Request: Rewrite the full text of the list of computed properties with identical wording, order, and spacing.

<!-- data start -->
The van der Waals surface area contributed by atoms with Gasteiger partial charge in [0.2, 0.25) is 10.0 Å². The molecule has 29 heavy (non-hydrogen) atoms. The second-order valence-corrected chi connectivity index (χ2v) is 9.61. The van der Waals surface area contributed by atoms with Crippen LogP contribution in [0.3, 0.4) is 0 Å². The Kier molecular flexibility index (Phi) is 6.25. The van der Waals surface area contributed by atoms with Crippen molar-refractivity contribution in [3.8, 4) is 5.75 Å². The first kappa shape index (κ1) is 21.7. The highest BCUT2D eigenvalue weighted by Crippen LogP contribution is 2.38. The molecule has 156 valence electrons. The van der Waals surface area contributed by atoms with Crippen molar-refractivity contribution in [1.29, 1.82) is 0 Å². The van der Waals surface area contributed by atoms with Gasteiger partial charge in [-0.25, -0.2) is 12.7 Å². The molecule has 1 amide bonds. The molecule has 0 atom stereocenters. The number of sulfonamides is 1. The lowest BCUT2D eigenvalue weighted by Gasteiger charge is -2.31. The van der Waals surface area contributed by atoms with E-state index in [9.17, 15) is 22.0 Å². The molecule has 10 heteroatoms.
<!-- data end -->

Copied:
The van der Waals surface area contributed by atoms with Gasteiger partial charge in [0.2, 0.25) is 10.0 Å². The molecule has 29 heavy (non-hydrogen) atoms. The second-order valence-corrected chi connectivity index (χ2v) is 9.61. The van der Waals surface area contributed by atoms with Crippen LogP contribution in [0.3, 0.4) is 0 Å². The Kier molecular flexibility index (Phi) is 6.25. The van der Waals surface area contributed by atoms with Crippen molar-refractivity contribution in [3.8, 4) is 5.75 Å². The first kappa shape index (κ1) is 21.7. The highest BCUT2D eigenvalue weighted by Crippen LogP contribution is 2.38. The molecule has 156 valence electrons. The van der Waals surface area contributed by atoms with Crippen molar-refractivity contribution in [1.29, 1.82) is 0 Å². The van der Waals surface area contributed by atoms with Gasteiger partial charge in [-0.25, -0.2) is 12.7 Å². The molecule has 1 amide bonds. The molecule has 0 atom stereocenters. The number of sulfonamides is 1. The lowest BCUT2D eigenvalue weighted by Gasteiger charge is -2.31. The van der Waals surface area contributed by atoms with E-state index in [9.17, 15) is 22.0 Å². The molecule has 10 heteroatoms.